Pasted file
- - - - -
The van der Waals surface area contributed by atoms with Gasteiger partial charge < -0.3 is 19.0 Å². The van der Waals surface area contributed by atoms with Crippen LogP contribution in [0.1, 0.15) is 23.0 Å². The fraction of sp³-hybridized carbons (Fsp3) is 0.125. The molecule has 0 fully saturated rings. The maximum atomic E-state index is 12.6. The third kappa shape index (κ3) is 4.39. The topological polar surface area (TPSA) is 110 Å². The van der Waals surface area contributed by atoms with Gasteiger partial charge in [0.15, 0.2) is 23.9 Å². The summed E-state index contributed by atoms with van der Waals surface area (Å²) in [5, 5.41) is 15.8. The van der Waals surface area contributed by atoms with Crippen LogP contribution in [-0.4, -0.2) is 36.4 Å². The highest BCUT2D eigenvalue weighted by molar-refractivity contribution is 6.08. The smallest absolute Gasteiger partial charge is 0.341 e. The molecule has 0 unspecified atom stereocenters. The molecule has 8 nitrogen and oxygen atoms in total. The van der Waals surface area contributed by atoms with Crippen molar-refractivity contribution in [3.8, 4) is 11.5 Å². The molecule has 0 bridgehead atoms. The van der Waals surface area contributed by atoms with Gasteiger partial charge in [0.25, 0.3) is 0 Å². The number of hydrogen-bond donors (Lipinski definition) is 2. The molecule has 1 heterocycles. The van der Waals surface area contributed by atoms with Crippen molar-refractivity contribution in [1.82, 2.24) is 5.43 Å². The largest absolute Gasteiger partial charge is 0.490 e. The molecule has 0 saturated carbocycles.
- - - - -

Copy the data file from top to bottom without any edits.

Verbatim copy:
The van der Waals surface area contributed by atoms with Gasteiger partial charge < -0.3 is 19.0 Å². The van der Waals surface area contributed by atoms with Crippen LogP contribution in [0.1, 0.15) is 23.0 Å². The fraction of sp³-hybridized carbons (Fsp3) is 0.125. The molecule has 0 fully saturated rings. The maximum atomic E-state index is 12.6. The third kappa shape index (κ3) is 4.39. The topological polar surface area (TPSA) is 110 Å². The van der Waals surface area contributed by atoms with Gasteiger partial charge in [0.15, 0.2) is 23.9 Å². The summed E-state index contributed by atoms with van der Waals surface area (Å²) in [5, 5.41) is 15.8. The van der Waals surface area contributed by atoms with Crippen LogP contribution in [-0.4, -0.2) is 36.4 Å². The highest BCUT2D eigenvalue weighted by molar-refractivity contribution is 6.08. The smallest absolute Gasteiger partial charge is 0.341 e. The molecule has 0 unspecified atom stereocenters. The molecule has 8 nitrogen and oxygen atoms in total. The van der Waals surface area contributed by atoms with Crippen molar-refractivity contribution in [3.8, 4) is 11.5 Å². The molecule has 0 bridgehead atoms. The van der Waals surface area contributed by atoms with Gasteiger partial charge in [0.25, 0.3) is 0 Å². The number of hydrogen-bond donors (Lipinski definition) is 2. The molecule has 1 heterocycles. The van der Waals surface area contributed by atoms with Crippen molar-refractivity contribution in [1.82, 2.24) is 5.43 Å². The largest absolute Gasteiger partial charge is 0.490 e. The molecule has 0 saturated carbocycles.